No pregnancy stuff to report right now — we’ve given it our best try this month, so let the two week wait begin! Instead, today I thought I’d write about a gender in science issue that came up for me this week.
This is the time of year in the US when offers for summer research positions come out (the biggest program is called the “REU”, or “Research Experiences for Undergraduates” program). This week a (male) sophomore for whom I’d written recommendation letters stopped by my office full of smiles and nervous excitement to tell me that he’d gotten two offers for summer positions. Yay! And this was particularly exciting because this is an international student who is not eligible for most REU programs — so he’d only applied to three programs (ones that accept international students), but wound up with two offers. I’m so proud!
He wanted advice on choosing between the positions, so I asked him to tell me a little bit more about what the offers involved. Both are good, and would represent a positive step in his professional development. One is at a small college similar to our own, with a supervisor whom I know very well and who I think is just the bee’s knees: brilliant scientist, great guy, just an overall inspiring person. The other is at a super-awesome national research facility with a prominent researcher who I’ve only met once. I’m vaguely familiar with his science and I think it’s quite good… but when I met him I got a very weird, gendered vibe.
A few details: I was invited to give a colloquium at this super-awesome national research facility last fall. I went, and had a great time… except for interacting with this guy. He signed up to come to lunch with me, and made one weirdly gendered comment at lunch. Then after our meeting he walked me back to the visitor office and made another weirdly gendered comment. I was sharing the visitor office with another young female scientist who had just been hired by the institute and was visiting to look for houses and meet people there. In my presence, he made another weirdly gendered comment to her. It was weird enough that after he left, she looked at me and said “Was that as weird as I thought it was?” and I assured her that it was. These aren’t creepy comments, just comments that bizarrely and irrelevantly alluded to our gender. For example, as he was leading me back to the visitor office through the (legitimately confusingly laid-out and enormous building), he said to me “Well, here we are, back at your office! I walked you back because this building is so confusing — and I’m not saying that just because you’re female and women are stereotypically bad at directions.” See what I mean? Weird and gendered, but not in a creepy or sexual way.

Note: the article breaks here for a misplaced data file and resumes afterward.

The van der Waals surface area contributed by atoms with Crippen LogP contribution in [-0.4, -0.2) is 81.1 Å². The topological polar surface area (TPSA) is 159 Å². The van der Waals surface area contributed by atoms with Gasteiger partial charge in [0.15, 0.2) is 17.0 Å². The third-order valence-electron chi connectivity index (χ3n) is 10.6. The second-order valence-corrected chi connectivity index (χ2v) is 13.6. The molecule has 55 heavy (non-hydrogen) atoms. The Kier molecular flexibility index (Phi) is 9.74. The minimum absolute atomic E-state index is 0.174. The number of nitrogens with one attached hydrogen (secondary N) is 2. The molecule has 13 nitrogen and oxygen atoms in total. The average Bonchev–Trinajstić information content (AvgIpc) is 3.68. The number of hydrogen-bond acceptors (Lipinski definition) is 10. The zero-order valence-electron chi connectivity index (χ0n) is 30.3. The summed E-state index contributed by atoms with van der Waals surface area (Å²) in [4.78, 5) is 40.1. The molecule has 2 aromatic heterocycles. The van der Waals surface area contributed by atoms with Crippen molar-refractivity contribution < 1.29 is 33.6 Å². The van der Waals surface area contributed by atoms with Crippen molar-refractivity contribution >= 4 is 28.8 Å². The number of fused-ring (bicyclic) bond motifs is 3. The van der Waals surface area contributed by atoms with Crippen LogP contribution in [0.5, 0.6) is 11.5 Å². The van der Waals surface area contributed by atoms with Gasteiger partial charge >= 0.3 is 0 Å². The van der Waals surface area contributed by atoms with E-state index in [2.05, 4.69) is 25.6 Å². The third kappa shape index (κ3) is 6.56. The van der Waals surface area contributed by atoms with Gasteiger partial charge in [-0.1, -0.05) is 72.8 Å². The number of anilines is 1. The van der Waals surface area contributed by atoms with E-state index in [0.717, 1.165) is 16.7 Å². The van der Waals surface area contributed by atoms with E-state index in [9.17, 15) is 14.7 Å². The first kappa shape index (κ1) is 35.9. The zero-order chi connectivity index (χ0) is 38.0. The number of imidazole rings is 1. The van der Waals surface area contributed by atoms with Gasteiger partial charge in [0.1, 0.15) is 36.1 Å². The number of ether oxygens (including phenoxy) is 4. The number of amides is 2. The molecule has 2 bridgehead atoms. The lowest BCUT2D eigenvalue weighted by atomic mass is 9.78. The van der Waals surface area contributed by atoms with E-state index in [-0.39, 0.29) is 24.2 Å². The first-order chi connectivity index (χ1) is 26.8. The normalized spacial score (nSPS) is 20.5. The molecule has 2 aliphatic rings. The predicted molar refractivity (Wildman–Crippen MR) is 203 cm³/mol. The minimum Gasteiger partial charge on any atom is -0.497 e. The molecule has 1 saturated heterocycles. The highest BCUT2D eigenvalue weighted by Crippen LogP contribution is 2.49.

So, when this student told me about his offers, I immediately gushed about super-awesome national research facility, how he’d get to experience a really different environment from the small liberal arts college he’s familiar with, how there would be lots of interesting students and scientists around for him to interact with, etc. Issue of supervisors aside, I think it’s clear that the research facility internship is a better choice for him. But as soon as he mentioned the supervisor I thought “wait, was that the guy…” and then looked him up, and it was. I thought about whether or not to say anything… this guy’s science is good, he’s a pretty prominent member of the community… but he was weird to me…
Reader, I said nothing.
Then I thought to myself, “if this student were female instead of male, I would have warned her away from this supervisor.” The internship at the other small college is also good (although objectively not as good as the opportunity at super-awesome national research facility), and I would not have felt comfortable sending a female student to work with this questionable dude knowing that the alternative was to work with my rockstar scientist-friend at this little college.
Then I felt terrible.
How could I have this double standard? To encourage a male student to work with a guy I think is a bit of a creep, just because of the prestige and opportunity of the fellowship, while knowing that I would deny that same prestige and opportunity to a female student?
I talked about it with my husband, and he essentially said, “Well, sometimes society is irrational. And when society is irrational, we have to work around it by making irrational decisions, and there are no good answers.”
What would you have done?